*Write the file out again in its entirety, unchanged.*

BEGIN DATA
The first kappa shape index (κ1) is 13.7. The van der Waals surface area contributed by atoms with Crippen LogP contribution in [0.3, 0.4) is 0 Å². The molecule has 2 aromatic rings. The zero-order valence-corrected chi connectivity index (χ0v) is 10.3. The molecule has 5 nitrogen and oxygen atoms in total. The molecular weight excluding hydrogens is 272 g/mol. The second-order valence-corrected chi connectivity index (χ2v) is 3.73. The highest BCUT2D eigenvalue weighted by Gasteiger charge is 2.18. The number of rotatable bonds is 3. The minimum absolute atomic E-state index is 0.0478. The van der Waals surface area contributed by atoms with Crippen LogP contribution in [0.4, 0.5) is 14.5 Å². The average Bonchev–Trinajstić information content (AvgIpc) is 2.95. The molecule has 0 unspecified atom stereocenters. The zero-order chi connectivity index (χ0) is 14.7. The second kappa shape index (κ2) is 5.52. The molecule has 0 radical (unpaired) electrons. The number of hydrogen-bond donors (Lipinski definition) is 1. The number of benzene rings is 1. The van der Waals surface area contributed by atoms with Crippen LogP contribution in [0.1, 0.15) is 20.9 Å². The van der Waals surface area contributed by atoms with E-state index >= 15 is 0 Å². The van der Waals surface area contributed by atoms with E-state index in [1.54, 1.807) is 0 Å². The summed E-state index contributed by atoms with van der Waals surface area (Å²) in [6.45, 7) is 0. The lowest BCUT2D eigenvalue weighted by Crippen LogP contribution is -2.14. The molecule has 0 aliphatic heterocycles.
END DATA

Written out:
The first kappa shape index (κ1) is 13.7. The van der Waals surface area contributed by atoms with Crippen LogP contribution in [0.3, 0.4) is 0 Å². The molecule has 2 aromatic rings. The zero-order valence-corrected chi connectivity index (χ0v) is 10.3. The molecule has 5 nitrogen and oxygen atoms in total. The molecular weight excluding hydrogens is 272 g/mol. The second-order valence-corrected chi connectivity index (χ2v) is 3.73. The highest BCUT2D eigenvalue weighted by Gasteiger charge is 2.18. The number of rotatable bonds is 3. The minimum absolute atomic E-state index is 0.0478. The van der Waals surface area contributed by atoms with Crippen LogP contribution in [0.4, 0.5) is 14.5 Å². The average Bonchev–Trinajstić information content (AvgIpc) is 2.95. The molecule has 0 unspecified atom stereocenters. The zero-order chi connectivity index (χ0) is 14.7. The second kappa shape index (κ2) is 5.52. The molecule has 0 radical (unpaired) electrons. The number of hydrogen-bond donors (Lipinski definition) is 1. The number of benzene rings is 1. The van der Waals surface area contributed by atoms with Crippen LogP contribution in [0.1, 0.15) is 20.9 Å². The van der Waals surface area contributed by atoms with E-state index >= 15 is 0 Å². The van der Waals surface area contributed by atoms with E-state index in [1.54, 1.807) is 0 Å². The summed E-state index contributed by atoms with van der Waals surface area (Å²) in [6.45, 7) is 0. The lowest BCUT2D eigenvalue weighted by Crippen LogP contribution is -2.14. The molecule has 0 aliphatic heterocycles.